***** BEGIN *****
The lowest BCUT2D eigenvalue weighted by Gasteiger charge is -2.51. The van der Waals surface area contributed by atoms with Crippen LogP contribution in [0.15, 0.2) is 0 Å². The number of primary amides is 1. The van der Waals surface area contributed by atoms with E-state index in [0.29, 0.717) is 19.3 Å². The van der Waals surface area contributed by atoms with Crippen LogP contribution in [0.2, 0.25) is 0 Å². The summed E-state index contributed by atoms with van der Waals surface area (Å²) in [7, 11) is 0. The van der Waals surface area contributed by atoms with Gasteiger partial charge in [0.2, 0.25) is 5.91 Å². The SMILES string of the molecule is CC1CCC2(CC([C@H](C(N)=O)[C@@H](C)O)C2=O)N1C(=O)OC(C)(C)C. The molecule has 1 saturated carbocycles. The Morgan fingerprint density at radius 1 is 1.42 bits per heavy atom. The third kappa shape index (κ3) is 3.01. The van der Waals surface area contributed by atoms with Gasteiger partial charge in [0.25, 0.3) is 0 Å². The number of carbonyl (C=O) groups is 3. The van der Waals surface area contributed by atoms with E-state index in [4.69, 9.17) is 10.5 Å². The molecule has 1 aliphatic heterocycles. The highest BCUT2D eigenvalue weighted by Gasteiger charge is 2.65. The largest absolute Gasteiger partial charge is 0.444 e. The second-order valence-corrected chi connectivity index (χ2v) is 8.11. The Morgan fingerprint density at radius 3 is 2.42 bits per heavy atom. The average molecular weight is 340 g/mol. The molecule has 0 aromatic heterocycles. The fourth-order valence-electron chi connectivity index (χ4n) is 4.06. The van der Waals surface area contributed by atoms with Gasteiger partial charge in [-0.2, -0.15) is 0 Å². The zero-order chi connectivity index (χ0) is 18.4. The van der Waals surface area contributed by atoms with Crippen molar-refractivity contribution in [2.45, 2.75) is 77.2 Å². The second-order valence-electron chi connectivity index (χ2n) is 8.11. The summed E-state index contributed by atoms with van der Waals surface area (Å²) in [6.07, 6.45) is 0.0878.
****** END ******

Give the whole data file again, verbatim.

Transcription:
The lowest BCUT2D eigenvalue weighted by Gasteiger charge is -2.51. The van der Waals surface area contributed by atoms with Crippen LogP contribution in [0.15, 0.2) is 0 Å². The number of primary amides is 1. The van der Waals surface area contributed by atoms with E-state index in [0.29, 0.717) is 19.3 Å². The van der Waals surface area contributed by atoms with Crippen LogP contribution in [0.2, 0.25) is 0 Å². The summed E-state index contributed by atoms with van der Waals surface area (Å²) in [7, 11) is 0. The van der Waals surface area contributed by atoms with Gasteiger partial charge in [0.2, 0.25) is 5.91 Å². The SMILES string of the molecule is CC1CCC2(CC([C@H](C(N)=O)[C@@H](C)O)C2=O)N1C(=O)OC(C)(C)C. The molecule has 1 saturated carbocycles. The Morgan fingerprint density at radius 1 is 1.42 bits per heavy atom. The third kappa shape index (κ3) is 3.01. The van der Waals surface area contributed by atoms with Gasteiger partial charge in [0.25, 0.3) is 0 Å². The number of carbonyl (C=O) groups is 3. The van der Waals surface area contributed by atoms with E-state index in [4.69, 9.17) is 10.5 Å². The molecule has 1 aliphatic heterocycles. The highest BCUT2D eigenvalue weighted by Gasteiger charge is 2.65. The largest absolute Gasteiger partial charge is 0.444 e. The second-order valence-corrected chi connectivity index (χ2v) is 8.11. The Morgan fingerprint density at radius 3 is 2.42 bits per heavy atom. The average molecular weight is 340 g/mol. The molecule has 0 aromatic heterocycles. The fourth-order valence-electron chi connectivity index (χ4n) is 4.06. The van der Waals surface area contributed by atoms with Gasteiger partial charge in [-0.2, -0.15) is 0 Å². The zero-order chi connectivity index (χ0) is 18.4. The van der Waals surface area contributed by atoms with Crippen molar-refractivity contribution in [2.45, 2.75) is 77.2 Å². The second-order valence-electron chi connectivity index (χ2n) is 8.11. The summed E-state index contributed by atoms with van der Waals surface area (Å²) in [6.07, 6.45) is 0.0878.